While the pace of uptake has been somewhat surprising, I have little doubt that it will eventually play a significant role in the way that we interact with live sport. The question is how will sponsors take advantage?
Athletes represent hugely valuable commodities for sponsors in the US, with Basketball leading the way in celebration of the stars that enter the courts up and down the country. Michael Jordan started the trend in the ’80s, signing a multi-million dollar deal with Nike that led to his self-titled ‘Air Jordan’ trainer; whilst players such as Kobe Bryant and LeBron James represent more contemporary prized assets.
These players are idolised by children who dream of growing up and playing in the NBA, and with Nike and adidas monopolising the market for player sponsorship, the usual global stand-off is apparent. Last year, Nike created a fabulous water projection of Carmelo Anthony to launch his new shoe in New York, and this year LeBron James starred in the ‘destined for greatness’ campaign, where The Ring Maker was launched.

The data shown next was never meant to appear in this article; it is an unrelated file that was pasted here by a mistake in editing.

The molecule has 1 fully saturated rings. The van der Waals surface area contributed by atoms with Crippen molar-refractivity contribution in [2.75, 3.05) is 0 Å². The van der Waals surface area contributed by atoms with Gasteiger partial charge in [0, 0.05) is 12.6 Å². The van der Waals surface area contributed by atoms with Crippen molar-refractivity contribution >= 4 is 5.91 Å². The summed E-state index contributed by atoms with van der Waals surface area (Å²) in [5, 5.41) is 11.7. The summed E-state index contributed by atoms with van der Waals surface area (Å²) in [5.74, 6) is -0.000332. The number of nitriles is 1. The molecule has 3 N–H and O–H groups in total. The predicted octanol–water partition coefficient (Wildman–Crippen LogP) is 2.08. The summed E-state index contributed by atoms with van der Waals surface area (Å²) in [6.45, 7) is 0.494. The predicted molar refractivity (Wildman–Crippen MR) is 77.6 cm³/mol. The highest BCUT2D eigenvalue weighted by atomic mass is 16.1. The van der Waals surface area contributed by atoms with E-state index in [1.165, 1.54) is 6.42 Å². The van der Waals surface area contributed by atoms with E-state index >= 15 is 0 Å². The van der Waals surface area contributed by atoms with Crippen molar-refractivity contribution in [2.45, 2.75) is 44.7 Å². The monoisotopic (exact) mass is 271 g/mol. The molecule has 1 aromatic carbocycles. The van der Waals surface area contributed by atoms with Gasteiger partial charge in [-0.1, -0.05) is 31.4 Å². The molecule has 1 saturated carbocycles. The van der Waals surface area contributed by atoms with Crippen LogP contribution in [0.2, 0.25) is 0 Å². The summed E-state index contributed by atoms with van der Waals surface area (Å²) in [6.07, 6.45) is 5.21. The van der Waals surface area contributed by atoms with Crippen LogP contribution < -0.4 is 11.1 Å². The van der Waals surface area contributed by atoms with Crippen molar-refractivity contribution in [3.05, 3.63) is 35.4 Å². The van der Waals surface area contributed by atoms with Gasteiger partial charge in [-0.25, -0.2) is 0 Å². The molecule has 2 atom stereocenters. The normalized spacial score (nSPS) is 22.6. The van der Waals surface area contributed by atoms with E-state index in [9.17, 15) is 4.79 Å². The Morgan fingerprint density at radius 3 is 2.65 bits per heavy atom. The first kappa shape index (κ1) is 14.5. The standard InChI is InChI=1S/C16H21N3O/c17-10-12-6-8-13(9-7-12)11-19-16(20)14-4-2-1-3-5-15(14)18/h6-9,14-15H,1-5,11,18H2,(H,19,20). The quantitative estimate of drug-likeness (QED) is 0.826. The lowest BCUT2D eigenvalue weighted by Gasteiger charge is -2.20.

However, adidas has taken an alternative route with their sponsorship of Chicago Bulls star, Derrick Rose, the youngest MVP in the history of the NBA. Rose, or D Rose as he is now known, went down injured in April during a Play-Off game, with a season-ending ACL tear. This put adidas’s creative skills to the test, with a decision made to focus on the rehabilitation of their prized asset, building towards his potential return in February 2013, when he will hopefully return for the Bulls in the Play-Offs.
The commercial, entitled “Wake Up”, captures the shock and disbelief of the Chicago fans following the injury, and looks to the future as the Windy City comes back to life following Rose’s return to the court. The ad is shot in various locations across Chicago, and features cameos from Derrick’s brother Reggie, Chicago sports anchor Dan Roan and Kevin Harlan’s in-game commentary. “Wake Up” was launched in September 2012, with the adidas ‘D Rose signature collection’ launched in early October.